New Zealand

5th November - 4th December 2005

Fox & Franz Josef Glaciers

The Fox and Franz Josef Glaciers are two of the most accessible glaciers in the world. Nowhere else at a similar latitude (43degrees South) do glaciers come so close to the sea, with their terminal faces grinding their way through temperate rain forests.

Fox Glacier

The Fox Glacier is the longest of the west coast glaciers and is approximately 13km from top to bottom.

The terminal face of the Fox Glacier

If you look at the statistics, parts of the west coast of South Island have some of the wettest towns in the world with an average precipitation of around 3000mm and over four times that amount falling on the high peaks. However, the number of wet days per year (>0.25mm) is about the same as my home city of Edinburgh which only has around 670mm of rain per year. This means that when it rains, it really rains. In one storm at the Fox Glacier in late December 2004, a reported 16inches (40mm) fell in one 24 hour period! Thankfully, I didn't experience anything like that and it was bright and sunny for the entire 3 days I stayed on the west coast.

Franz Josef Glacier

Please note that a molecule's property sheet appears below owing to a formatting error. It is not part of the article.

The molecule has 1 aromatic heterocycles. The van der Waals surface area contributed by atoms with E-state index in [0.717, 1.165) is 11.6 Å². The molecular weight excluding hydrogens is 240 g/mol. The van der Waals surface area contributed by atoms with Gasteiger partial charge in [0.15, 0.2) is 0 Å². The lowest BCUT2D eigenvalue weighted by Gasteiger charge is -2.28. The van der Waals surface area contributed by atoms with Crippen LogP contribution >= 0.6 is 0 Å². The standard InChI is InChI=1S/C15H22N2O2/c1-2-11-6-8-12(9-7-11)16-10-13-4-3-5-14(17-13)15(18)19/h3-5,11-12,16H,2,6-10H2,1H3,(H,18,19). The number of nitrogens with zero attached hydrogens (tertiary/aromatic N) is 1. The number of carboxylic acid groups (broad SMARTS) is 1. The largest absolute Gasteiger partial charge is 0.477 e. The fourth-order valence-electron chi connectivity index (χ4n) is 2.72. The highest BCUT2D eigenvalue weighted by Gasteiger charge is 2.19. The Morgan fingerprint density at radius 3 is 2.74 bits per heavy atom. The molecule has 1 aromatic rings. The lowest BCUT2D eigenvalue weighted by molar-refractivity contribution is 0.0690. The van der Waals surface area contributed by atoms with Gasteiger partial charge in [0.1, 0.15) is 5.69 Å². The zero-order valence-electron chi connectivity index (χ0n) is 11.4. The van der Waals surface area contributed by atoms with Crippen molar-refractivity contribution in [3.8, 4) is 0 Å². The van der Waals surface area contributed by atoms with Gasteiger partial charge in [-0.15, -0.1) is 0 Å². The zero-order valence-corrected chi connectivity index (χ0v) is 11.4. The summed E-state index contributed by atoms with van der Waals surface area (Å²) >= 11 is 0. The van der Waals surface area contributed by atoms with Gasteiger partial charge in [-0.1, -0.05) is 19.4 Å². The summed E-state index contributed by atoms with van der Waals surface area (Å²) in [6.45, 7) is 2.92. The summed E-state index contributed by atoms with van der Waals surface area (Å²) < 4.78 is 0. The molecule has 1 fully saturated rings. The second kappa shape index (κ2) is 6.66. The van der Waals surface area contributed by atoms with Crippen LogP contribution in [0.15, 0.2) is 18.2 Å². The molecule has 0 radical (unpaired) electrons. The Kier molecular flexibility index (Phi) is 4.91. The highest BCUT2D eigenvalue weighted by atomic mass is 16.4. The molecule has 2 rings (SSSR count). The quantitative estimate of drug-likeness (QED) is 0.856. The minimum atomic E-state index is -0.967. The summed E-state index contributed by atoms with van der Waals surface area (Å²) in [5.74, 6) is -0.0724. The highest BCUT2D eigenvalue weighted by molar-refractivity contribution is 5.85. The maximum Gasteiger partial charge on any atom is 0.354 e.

The terminal faces of the glaciers are several kilometres further up the valley than they were when they were first discovered 150 years ago. However, since 1985, both the Fox and Franz Josef Glaciers have been advancing back down the valley.

Terminal face of the Franz Josef Glacier

The steep slopes from mountain top to valley floor, coupled with being fed by 30m of snow falling annually on the upper slopes, mean that these glaciers flow at a remarkably fast speed. In 1943, a plane crashed on the Franz Josef Glacier 3.5km from the terminal face. In just six and a half years the wreckage reached the bottom. That equates to an average speed of 1.5metres per day... over 10 times faster than any glacier in the Swiss Alps!

Glacier-sculpted rock

Milford Sound New Zealand map Paparoa National Park